Play area could replace WI building

A former Women’s Institute building could be demolished and replaced with a play area, if plans are approved, making up for the expected loss of one less than half a mile away.

The derelict Women's Institute building, opposite the Albion Street and Station Hill junction, in St Georges, Telford. Picture: Google
The derelict Women's Institute building, opposite the Albion Street and Station Hill junction, in St Georges, Telford. Picture: Google

The derelict venue on Station Hill, St Georges, is a “blight on the community and a focus for anti-social behaviour”, Telford and Wrekin Council planning application documents say, so the authority plans to knock it down and repurpose the third-of-an-acre site.

In a separate application, council-owned housing provider Nuplace Ltd is proposing to refurbish The Gower, a Victorian-built former school, and build new homes on the playground behind it.

A statement supporting the WI demolition says equipment from there could be reused at the newly-created play area, if suitable.

St Georges and Priorslee Parish Council will be consulted, and the borough council’s planning department will make its decision at a later date.

A statement by Telford and Wrekin Council supporting the application says: “The demolition seeks to address a long-standing vacant and derelict building within St Georges which is a blight on the community and a focus for anti-social behaviour.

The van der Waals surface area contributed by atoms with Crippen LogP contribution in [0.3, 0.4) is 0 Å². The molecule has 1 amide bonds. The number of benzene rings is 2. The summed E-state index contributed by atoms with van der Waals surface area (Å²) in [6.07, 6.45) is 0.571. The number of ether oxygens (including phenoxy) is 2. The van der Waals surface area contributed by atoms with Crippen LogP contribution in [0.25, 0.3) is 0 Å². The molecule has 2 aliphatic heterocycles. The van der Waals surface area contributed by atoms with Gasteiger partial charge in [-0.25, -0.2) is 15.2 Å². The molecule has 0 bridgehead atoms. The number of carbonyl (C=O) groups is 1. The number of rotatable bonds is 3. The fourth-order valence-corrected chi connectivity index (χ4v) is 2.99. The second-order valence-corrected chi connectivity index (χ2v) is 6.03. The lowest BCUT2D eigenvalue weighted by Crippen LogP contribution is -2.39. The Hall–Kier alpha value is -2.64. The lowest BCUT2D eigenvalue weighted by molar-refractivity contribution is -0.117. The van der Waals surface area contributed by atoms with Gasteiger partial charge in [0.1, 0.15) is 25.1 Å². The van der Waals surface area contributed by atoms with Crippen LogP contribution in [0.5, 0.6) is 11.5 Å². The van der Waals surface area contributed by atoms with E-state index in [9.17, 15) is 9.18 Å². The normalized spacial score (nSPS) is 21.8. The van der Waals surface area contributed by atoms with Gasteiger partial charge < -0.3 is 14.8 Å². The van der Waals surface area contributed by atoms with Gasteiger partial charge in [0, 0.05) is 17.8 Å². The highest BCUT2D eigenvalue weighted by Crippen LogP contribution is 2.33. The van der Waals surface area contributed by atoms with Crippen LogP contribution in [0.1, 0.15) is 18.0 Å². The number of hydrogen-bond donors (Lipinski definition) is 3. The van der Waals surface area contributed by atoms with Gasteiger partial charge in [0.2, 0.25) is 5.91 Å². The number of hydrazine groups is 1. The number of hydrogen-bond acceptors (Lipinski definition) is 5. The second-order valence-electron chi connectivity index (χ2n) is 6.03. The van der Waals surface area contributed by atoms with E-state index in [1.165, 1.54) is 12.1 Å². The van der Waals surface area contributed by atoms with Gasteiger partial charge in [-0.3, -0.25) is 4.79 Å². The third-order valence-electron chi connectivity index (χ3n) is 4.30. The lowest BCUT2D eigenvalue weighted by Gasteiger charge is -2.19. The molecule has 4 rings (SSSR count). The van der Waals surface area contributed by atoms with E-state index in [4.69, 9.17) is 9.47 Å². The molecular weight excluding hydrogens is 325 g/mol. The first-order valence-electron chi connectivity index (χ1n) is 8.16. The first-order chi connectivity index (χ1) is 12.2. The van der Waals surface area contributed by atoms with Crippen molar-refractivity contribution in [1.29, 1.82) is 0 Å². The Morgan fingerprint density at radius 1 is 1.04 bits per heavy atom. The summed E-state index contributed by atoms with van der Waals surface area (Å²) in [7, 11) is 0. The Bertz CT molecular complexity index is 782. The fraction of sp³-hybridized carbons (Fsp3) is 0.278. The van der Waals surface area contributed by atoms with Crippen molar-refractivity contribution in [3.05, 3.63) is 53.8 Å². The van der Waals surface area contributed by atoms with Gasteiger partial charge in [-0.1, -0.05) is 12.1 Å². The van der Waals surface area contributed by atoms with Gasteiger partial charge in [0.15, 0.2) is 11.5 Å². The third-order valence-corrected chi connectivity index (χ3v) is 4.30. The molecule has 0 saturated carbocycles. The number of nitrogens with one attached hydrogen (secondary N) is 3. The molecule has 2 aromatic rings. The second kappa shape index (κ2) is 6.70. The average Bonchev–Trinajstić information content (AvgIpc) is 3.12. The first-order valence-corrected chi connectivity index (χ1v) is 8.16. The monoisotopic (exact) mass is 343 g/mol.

“The change of use to a play area will facilitate the installation of a range of play equipment to compensate for the potential loss of play equipment at The Gower.

“Proposals for the new play equipment to be installed at the WI building site are currently being developed by the council’s Healthy Space design specialist in consultation with specialist play equipment contractors.

“It is proposed that, wherever practicable, existing play equipment at The Gower is removed and reused in the new play provision at the former WI building site.

“However, due to the age of some of the equipment and the fact that relocation may not be possible without causing damage, relocated equipment will be supplemented with new equipment as appropriate.”

The Gower, on Gower Street, was built in 1873. It originally served as a cottage hospital before converting into a school, which then closed in 1960.

Nuplace’s application includes refurbishing the grade II listed building to add three flats and community facilities inside it and place 10 two-bedroom houses and four one-bedroom apartments behind it. It is due to go before the borough’s Planning Committee at a later date.

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